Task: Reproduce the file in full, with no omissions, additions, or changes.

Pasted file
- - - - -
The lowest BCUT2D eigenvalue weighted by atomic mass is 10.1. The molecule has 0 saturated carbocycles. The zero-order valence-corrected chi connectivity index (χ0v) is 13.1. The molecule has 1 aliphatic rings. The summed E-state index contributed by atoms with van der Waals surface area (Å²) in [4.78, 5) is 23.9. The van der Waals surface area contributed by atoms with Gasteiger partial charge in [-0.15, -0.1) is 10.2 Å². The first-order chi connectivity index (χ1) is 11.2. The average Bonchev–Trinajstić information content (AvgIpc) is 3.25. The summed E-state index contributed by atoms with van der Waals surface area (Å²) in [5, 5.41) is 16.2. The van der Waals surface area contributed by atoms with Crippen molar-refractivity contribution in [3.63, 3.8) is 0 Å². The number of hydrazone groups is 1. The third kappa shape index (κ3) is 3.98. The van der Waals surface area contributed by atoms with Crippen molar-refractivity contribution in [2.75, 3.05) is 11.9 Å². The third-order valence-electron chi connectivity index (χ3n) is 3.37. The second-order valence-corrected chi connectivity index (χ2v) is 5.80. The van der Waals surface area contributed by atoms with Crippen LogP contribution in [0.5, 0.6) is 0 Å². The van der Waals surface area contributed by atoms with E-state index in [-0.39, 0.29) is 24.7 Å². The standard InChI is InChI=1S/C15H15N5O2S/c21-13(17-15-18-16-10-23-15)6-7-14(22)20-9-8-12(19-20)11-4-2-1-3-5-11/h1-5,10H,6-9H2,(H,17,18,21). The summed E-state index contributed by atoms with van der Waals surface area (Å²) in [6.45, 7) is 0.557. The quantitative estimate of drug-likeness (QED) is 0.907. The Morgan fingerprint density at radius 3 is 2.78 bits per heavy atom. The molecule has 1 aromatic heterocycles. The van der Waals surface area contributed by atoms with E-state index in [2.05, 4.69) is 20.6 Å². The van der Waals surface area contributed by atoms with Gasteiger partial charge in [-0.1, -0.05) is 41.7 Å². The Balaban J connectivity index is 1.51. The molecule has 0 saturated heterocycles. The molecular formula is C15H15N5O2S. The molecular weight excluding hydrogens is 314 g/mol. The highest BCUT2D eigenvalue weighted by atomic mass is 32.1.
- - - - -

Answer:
The lowest BCUT2D eigenvalue weighted by atomic mass is 10.1. The molecule has 0 saturated carbocycles. The zero-order valence-corrected chi connectivity index (χ0v) is 13.1. The molecule has 1 aliphatic rings. The summed E-state index contributed by atoms with van der Waals surface area (Å²) in [4.78, 5) is 23.9. The van der Waals surface area contributed by atoms with Gasteiger partial charge in [-0.15, -0.1) is 10.2 Å². The first-order chi connectivity index (χ1) is 11.2. The average Bonchev–Trinajstić information content (AvgIpc) is 3.25. The summed E-state index contributed by atoms with van der Waals surface area (Å²) in [5, 5.41) is 16.2. The van der Waals surface area contributed by atoms with Crippen molar-refractivity contribution in [3.63, 3.8) is 0 Å². The number of hydrazone groups is 1. The third kappa shape index (κ3) is 3.98. The van der Waals surface area contributed by atoms with Crippen molar-refractivity contribution in [2.75, 3.05) is 11.9 Å². The third-order valence-electron chi connectivity index (χ3n) is 3.37. The second-order valence-corrected chi connectivity index (χ2v) is 5.80. The van der Waals surface area contributed by atoms with Crippen LogP contribution in [0.5, 0.6) is 0 Å². The van der Waals surface area contributed by atoms with E-state index in [-0.39, 0.29) is 24.7 Å². The standard InChI is InChI=1S/C15H15N5O2S/c21-13(17-15-18-16-10-23-15)6-7-14(22)20-9-8-12(19-20)11-4-2-1-3-5-11/h1-5,10H,6-9H2,(H,17,18,21). The summed E-state index contributed by atoms with van der Waals surface area (Å²) in [6.45, 7) is 0.557. The quantitative estimate of drug-likeness (QED) is 0.907. The Morgan fingerprint density at radius 3 is 2.78 bits per heavy atom. The molecule has 1 aromatic heterocycles. The van der Waals surface area contributed by atoms with E-state index in [2.05, 4.69) is 20.6 Å². The van der Waals surface area contributed by atoms with Gasteiger partial charge in [-0.1, -0.05) is 41.7 Å². The Balaban J connectivity index is 1.51. The molecule has 0 saturated heterocycles. The molecular formula is C15H15N5O2S. The molecular weight excluding hydrogens is 314 g/mol. The highest BCUT2D eigenvalue weighted by atomic mass is 32.1.